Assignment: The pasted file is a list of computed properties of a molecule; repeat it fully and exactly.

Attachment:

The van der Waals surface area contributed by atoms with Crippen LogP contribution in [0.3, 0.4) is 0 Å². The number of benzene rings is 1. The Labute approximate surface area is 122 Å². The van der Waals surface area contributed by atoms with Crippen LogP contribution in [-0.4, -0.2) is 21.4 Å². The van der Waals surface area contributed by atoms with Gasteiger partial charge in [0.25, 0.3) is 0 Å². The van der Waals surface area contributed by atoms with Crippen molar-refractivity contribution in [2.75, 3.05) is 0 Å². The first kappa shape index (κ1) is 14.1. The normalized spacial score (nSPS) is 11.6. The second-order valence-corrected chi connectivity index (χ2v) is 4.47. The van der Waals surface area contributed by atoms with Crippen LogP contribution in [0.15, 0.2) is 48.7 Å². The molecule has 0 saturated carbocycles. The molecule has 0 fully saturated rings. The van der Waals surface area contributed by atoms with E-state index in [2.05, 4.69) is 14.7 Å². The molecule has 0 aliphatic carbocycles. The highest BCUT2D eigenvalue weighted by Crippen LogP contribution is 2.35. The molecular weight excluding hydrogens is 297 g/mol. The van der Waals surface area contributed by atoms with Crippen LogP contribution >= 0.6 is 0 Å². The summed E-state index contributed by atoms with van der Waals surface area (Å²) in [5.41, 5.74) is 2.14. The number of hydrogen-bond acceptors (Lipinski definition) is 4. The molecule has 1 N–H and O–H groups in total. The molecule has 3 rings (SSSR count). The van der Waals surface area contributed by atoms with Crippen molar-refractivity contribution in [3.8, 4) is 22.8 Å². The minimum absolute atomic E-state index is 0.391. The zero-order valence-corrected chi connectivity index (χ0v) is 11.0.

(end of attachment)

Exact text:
The van der Waals surface area contributed by atoms with Crippen LogP contribution in [0.3, 0.4) is 0 Å². The number of benzene rings is 1. The Labute approximate surface area is 122 Å². The van der Waals surface area contributed by atoms with Crippen LogP contribution in [-0.4, -0.2) is 21.4 Å². The van der Waals surface area contributed by atoms with Gasteiger partial charge in [0.25, 0.3) is 0 Å². The van der Waals surface area contributed by atoms with Crippen molar-refractivity contribution in [2.75, 3.05) is 0 Å². The first kappa shape index (κ1) is 14.1. The normalized spacial score (nSPS) is 11.6. The second-order valence-corrected chi connectivity index (χ2v) is 4.47. The van der Waals surface area contributed by atoms with Crippen LogP contribution in [0.15, 0.2) is 48.7 Å². The molecule has 0 saturated carbocycles. The molecule has 0 fully saturated rings. The van der Waals surface area contributed by atoms with E-state index in [2.05, 4.69) is 14.7 Å². The molecule has 0 aliphatic carbocycles. The highest BCUT2D eigenvalue weighted by Crippen LogP contribution is 2.35. The molecular weight excluding hydrogens is 297 g/mol. The van der Waals surface area contributed by atoms with Crippen LogP contribution >= 0.6 is 0 Å². The summed E-state index contributed by atoms with van der Waals surface area (Å²) in [5.41, 5.74) is 2.14. The number of hydrogen-bond acceptors (Lipinski definition) is 4. The molecule has 1 N–H and O–H groups in total. The molecule has 3 rings (SSSR count). The van der Waals surface area contributed by atoms with Crippen molar-refractivity contribution in [3.8, 4) is 22.8 Å². The minimum absolute atomic E-state index is 0.391. The zero-order valence-corrected chi connectivity index (χ0v) is 11.0.